Exploring the dietary protein intake and skeletal muscle during first-line anti-neoplastic treatment in patients with non-small cell lung cancer

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Background: Loss of skeletal muscle mass is the corner stone of cancer cachexia, but no effective therapies are yet identified. The optimal protein quantity and pattern to support muscle mass maintenance in cancer patients is unknown. The aim of the current exploratory study was to observe the pattern and quantity of dietary protein intake as well as the prevalence of muscle wasting in patients with inoperable non-small cell lung cancer (NSCLC) undergoing primary anti-neoplastic treatment. The secondary aim was to assess the potential contributory factors associated with maintenance of muscle mass. Method: A longitudinal observational study was conducted in patients with NSCLC undergoing first line of anti-neoplastic treatment. Nutrient intake was assessed by repeated 24-h recalls and skeletal muscle by routine thoraco-abdominal CT scans at baseline and after three cycles of treatment. Descriptive analyses, paired samples t-test, binomial logistic and linear regression analyses were performed. Results: Out of 186 consecutively screened patients, 62 were included and 52 patients were available for analysis. Protein intake increased from baseline to follow up, but were lower in muscle wasters (1.0 g/kg/d) than in muscle maintainers (1.4 g/kg/d). The majority of the meals contributed less than 20 g of protein and less than 10% of the meals contributed at least 40 g of protein. Significant loss of skeletal muscle area was observed in 26 out of 52 patients. A higher protein intake (OR 18.7, p = 0.01), energy intake (OR 1.1, p = 0.04) and stable body weight (OR 1.2, p = 0.03) were associated with muscle maintenance in the univariate regression, whereas age, sex, cachexia, tumour stage, treatment adherence and response did not. In the multivariate regression, a trend was seen for protein intake (OR 35.2, p = 0.08) and body weight (OR 1.2, p = 0.06). Conclusion: Muscle wasting occurred frequently and early during primary anti-neoplastic treatment. Protein intake seems important for maintaining skeletal muscle. Validated dietary methods in cancer patients must be identified and the optimal protein quantity and intake pattern to support muscle maintenance should be explored in future trials.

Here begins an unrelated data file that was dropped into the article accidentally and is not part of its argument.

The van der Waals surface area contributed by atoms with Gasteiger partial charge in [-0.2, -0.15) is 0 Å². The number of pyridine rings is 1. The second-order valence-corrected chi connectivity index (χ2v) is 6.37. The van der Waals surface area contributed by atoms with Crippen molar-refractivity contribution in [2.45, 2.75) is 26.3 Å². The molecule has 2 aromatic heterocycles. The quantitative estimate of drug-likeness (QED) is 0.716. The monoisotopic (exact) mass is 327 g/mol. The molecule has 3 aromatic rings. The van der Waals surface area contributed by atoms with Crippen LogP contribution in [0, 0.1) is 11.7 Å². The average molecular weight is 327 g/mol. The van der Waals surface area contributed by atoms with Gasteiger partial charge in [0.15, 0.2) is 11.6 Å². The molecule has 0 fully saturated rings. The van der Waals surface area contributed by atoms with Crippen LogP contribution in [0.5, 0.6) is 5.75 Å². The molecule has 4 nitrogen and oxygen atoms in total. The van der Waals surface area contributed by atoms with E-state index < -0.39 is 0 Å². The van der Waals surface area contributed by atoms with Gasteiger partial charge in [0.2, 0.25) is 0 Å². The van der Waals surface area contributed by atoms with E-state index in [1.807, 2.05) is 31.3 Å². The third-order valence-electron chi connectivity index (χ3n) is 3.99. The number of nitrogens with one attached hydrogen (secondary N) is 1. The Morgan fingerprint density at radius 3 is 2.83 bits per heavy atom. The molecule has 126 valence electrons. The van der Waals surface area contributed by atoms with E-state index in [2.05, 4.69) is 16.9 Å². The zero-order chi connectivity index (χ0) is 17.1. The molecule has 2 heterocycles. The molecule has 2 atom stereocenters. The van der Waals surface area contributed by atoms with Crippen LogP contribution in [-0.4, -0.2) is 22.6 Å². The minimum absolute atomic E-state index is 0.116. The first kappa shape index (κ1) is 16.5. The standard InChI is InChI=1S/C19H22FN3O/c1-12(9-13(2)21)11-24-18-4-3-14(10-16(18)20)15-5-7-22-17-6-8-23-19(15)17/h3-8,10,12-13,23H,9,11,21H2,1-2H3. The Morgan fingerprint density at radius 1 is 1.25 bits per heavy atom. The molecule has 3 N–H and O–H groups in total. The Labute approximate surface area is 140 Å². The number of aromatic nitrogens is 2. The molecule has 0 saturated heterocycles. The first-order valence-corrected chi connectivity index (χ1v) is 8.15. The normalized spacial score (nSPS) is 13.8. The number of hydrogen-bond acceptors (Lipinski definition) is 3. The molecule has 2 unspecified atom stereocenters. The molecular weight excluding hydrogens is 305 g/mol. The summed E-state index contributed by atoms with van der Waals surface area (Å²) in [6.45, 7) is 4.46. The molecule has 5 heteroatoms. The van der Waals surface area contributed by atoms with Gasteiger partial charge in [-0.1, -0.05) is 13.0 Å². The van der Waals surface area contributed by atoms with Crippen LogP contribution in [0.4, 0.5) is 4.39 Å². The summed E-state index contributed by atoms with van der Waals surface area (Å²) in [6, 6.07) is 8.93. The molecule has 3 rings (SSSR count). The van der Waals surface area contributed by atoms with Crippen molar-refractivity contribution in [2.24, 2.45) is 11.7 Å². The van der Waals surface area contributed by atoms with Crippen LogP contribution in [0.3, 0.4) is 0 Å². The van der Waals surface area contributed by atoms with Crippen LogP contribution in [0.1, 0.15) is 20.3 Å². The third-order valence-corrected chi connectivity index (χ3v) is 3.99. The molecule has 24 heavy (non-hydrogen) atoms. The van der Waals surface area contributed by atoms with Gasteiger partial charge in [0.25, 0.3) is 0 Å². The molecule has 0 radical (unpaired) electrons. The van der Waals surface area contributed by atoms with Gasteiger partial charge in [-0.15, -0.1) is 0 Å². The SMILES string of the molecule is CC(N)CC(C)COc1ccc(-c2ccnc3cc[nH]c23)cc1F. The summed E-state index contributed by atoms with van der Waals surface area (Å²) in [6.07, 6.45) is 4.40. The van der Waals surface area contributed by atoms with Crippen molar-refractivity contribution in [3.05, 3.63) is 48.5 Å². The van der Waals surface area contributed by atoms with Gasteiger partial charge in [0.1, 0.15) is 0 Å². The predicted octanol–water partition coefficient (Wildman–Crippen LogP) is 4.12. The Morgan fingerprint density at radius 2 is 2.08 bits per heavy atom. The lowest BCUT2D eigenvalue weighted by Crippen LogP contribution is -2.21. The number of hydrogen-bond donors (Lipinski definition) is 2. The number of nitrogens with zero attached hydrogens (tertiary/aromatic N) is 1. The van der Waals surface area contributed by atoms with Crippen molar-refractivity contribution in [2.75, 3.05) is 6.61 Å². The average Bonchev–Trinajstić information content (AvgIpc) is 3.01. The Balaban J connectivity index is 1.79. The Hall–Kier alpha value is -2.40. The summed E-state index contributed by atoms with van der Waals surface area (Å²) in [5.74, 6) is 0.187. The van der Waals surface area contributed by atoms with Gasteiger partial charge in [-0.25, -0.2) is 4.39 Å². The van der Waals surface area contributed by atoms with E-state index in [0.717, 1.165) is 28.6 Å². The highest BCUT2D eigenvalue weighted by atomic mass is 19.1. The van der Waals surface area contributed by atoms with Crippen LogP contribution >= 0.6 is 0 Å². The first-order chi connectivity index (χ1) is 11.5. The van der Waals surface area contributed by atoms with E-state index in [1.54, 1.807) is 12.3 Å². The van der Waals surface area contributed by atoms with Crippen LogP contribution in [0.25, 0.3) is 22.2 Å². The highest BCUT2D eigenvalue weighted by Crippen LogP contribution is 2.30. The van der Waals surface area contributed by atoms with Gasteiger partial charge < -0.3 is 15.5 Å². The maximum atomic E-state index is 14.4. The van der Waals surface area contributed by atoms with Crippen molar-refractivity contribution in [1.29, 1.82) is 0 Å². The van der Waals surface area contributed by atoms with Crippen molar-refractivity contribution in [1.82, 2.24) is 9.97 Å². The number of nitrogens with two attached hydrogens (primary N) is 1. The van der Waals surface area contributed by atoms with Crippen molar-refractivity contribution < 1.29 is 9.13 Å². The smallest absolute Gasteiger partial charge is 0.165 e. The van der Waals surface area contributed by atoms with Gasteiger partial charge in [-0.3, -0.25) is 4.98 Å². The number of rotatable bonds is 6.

Original languageEnglish
JournalClinical Nutrition ESPEN
Pages (from-to)94-100
Number of pages7
Publication statusPublished - Dec 2019


  • Cachexia
  • Malignancy
  • Protein pattern
  • Protein pulse feeding
  • Sarcopenia


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